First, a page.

U.S. investment bank Goldman Sachs predicted the Bank of Korea will hold off raising interest rate until October amid deteriorating economic conditions, regardless of the tightening actions in the United States.
Citing weakening industrial activity momentum and downside risks in the export front, the bank in a recent report said it was revising forecast for the next hike move to October from previous July.
The domestic market has expected the next rate move following the hike in November last year to come in July after Bank of Korea Governor Lee Ju-yeol struck out the possibility of a raise in the first half after keeping the policy rate unchanged at 1.50 percent in last policy meeting in April.
In March, the U.S. Fed raised the fed fund rate target to 1.50 percent to 1.75 percent and indicated two more hikes this year.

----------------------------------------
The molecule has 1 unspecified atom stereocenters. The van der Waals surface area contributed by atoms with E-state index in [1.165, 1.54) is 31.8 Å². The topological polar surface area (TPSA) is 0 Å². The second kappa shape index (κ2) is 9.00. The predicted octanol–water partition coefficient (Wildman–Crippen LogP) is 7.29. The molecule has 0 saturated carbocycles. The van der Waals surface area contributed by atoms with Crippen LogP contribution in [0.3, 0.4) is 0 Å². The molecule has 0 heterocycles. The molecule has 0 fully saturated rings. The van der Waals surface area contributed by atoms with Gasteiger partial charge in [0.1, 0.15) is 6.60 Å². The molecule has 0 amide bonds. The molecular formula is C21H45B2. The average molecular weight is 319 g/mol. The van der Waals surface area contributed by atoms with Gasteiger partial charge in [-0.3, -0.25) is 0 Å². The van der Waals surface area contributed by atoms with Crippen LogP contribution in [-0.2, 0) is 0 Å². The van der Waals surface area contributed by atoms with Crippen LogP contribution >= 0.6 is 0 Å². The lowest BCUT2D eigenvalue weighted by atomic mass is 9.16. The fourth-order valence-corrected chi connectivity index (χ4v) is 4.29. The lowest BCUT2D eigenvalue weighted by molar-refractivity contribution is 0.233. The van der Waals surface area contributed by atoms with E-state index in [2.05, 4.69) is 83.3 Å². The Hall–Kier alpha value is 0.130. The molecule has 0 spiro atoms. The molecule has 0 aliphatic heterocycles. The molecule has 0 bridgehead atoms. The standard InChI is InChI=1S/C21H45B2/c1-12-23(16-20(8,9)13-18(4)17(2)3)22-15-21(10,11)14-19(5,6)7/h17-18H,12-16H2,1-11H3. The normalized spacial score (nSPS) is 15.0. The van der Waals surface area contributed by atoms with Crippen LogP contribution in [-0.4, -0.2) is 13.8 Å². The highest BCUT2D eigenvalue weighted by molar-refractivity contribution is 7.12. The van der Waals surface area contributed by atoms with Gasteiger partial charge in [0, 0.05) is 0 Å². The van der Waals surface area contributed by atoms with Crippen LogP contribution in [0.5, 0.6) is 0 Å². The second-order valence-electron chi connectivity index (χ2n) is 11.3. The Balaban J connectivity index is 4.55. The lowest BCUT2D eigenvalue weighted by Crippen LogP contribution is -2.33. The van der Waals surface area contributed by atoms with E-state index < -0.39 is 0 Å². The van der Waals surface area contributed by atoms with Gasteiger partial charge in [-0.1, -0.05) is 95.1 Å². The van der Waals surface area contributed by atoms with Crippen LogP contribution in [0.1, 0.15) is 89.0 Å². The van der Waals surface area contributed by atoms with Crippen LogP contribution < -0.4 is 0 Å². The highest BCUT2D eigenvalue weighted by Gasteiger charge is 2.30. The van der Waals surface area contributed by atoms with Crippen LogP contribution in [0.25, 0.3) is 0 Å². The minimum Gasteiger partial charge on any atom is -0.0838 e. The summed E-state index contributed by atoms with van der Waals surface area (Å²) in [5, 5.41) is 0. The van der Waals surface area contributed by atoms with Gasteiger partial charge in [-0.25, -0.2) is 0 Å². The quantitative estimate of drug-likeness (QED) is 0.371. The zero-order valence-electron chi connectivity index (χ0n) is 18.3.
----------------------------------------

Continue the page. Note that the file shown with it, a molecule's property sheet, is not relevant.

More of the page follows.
Lee on Thursday maintained reserve tone about the economic prospects.
“We cannot be positive about the economic conditions due to uncertainties at home and abroad,” he said voicing particular concern over the worsening job data.
The BOK holds the next meeting on May 24.
Goldman Sachs warned of headwinds in exports, the sole driver of the country’s economy, in line with the slowing tech cycle on top of the trade war between the U.S. and China. It predicted the BOK will be more engaged with the deteriorating data than inflation in deciding rate actions.
In Seoul trading on Thursday, the benchmark three-year bond yield closed down 2.3 basis points at 2.262 percent and five-year bond yield down 1.5 basis points at 2.551 percent.
By Yoon Won-sup and Cho Jeehyun
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